It is Oklahoma versus Texas, one of those weekends described as "what college football is all about."

In this case, the college football will be played in the Cotton Bowl (WJLA-TV-7, 12:50 p.m.). But, as everyone connected with this annual mob scene will tell you, the game is merely the finale to a week-long circus.

"This is kind of game everyone wants to be a part of," said Texas Coach Fred Akers. "We all know that this game will be talked about and looked at in every part of the country."

The game has lost a bit of luster because of Oklahoma comes in with a 1-1-1 record. The Sooners went to Southern California two weeks ago ranked second in the country behind the Trojans and came within two seconds of winning. Last week they were tied by Iowa State, 7-7.They now are ranked 10th.

Texas, which has won three of the last four against OU, is 3-0 and ranked third. But this will be the Longhorns' first game outside of Austin and Akers knows it will be his team's toughest test.

Thursday, at a gathering of the school's faculty and staff, he implored his audience to "say a prayer the next two nights that Oklahoma's ballhandling difficulties continue."

The Sooners lost 10 fumbles the last two weeks and Coach Barry Switzer is facing the prospect of three straight games without a victory for the first time in 10 years at Oklahoma.

"Our offense has executed well most of the time," Switzer said. "Nobody's stopping us, we're stopping ourselves."

That is the way it has been at Oklahoma since 1970 when Texas coach Darell Royal allowed his assistant coach, Emory Bellard, to teach Switzer, then an OU assistant, the wishbone offense.

Switzer used that offense to go 5-0-1 against Royal during the Texas coach's final six seasons. Some say that record has as much to do with Royal's retirement as anything.

Royal's absence has taken some of the venom out of the game. He had publicity accused Switzer of recruiting violations and of spying on his practices. Akers, in his fifth year at Texas, is Switzer's opposite in personality and approach, but the two played together at Arkansas and there is no bitterness in his relationship.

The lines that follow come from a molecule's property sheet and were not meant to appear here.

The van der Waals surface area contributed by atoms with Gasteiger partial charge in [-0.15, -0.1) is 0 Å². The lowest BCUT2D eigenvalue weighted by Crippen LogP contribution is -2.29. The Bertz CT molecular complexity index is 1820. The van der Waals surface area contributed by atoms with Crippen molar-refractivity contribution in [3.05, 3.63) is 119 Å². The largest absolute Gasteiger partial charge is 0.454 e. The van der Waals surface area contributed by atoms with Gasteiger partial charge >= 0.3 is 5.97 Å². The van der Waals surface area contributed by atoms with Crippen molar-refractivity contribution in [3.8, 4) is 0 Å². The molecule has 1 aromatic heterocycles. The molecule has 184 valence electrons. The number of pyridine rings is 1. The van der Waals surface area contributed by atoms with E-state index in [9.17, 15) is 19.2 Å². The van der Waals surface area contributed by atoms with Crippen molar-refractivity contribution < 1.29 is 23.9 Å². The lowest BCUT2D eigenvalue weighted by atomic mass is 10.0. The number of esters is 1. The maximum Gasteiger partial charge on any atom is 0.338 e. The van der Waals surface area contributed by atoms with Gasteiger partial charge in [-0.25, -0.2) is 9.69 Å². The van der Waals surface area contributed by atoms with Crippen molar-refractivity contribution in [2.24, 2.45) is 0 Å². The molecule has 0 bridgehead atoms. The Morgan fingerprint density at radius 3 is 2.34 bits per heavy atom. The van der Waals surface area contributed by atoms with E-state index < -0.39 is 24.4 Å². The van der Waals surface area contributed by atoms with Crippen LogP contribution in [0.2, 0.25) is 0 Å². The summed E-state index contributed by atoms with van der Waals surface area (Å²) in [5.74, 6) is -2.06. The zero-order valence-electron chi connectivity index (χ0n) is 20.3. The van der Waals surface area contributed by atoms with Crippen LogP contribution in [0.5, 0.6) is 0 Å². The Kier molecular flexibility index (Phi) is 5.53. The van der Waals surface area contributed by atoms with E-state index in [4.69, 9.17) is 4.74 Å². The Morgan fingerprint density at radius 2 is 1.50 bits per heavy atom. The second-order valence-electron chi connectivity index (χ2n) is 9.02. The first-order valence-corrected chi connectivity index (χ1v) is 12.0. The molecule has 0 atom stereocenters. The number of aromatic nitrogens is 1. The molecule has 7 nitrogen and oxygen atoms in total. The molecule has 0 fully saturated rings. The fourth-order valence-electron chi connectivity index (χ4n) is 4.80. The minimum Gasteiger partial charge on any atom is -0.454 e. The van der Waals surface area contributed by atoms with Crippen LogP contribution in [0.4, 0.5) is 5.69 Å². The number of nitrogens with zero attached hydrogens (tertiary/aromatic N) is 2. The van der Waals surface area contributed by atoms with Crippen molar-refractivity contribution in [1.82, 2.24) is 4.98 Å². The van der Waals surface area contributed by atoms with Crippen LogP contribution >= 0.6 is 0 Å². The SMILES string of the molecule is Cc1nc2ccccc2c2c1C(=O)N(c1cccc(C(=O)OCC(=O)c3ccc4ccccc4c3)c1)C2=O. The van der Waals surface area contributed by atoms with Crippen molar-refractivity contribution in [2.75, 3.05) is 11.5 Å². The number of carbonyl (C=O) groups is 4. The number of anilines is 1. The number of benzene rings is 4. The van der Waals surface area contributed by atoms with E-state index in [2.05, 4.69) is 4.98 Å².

Both need to win here, although the reasons are different. Akers, coming off a 7-5 season, needs a lofty national ranking at year's end to get some of the wolves off his back. His team is filled with pro prospects and it must produce.

Switzer's record (10 losses in seasons) is so extraordinary he does not face Akers' problems. But having lost to Texas three out of four and being 1-1-1, there will be considerable grumbling among the faithful if the Longhorns win another.

"We aren't worried about any of that," halfback Buster Rhymes said. "We just want to beat Texas because they think they're better than we are. They're not. You'll see the real Oklahoma Saturday."

Texas' defense is huge, experienced and mobile, led by all-America defensive tackle Kenneth Sims. Oklahoma's offensive linemen average 264 pounds, but the team still is adjusting to new quarterbacks Kelly Phelps and Darryl Shepard. The running backs, led by Rhymes and Stanley Wilson, will gain many yards, but have had the fumbling problem.

Texas seems to have solved its quarterback problems with Rick McIvor, but he still is learning. Last year's quarterback, Donnie Little, is the deep threat now at wide receiver. Akers likes to play conservative football, but Oklahoma's quick defense probably will force him to open up.

"We know we have to jar them a few times, especially early," Sims said. "You can't let them get rolling because they're so tough to stop then. They ran on Southern Cal until they started fumbling."

The atmosphere and the location of this game are part of what makes it unique; Dallas is midway between the two campuses. Everyone is on the road, big money is spent and being sober on Friday night is generally considered sacrilegious. Dallas police patrol the main strip, Commerce Street, arresting those who get out of line. On Texas-OU eve, that averages about 500.

And, as the coaches point out, the stadium atmosphere also is unique, because the 75,000 fans are divided evenly. "On every play, half the fans are delighted," Akers said. "Their input is constant. The noise level throughout is amazing."

What's more, the animosity is genuine. Texas people think of Oklahomans as hicks, not worthy of their mention. Oklahoma fans sense that attitude and resent it deeply. There are 30 Texans on the Oklahoma roster. That angers the Texas people. And so on.

Switzer, never given to understatement, puts it this way: "This is a game where stars are born. You do something in this game and you'll be remembered the rest of your life. You're a part of history."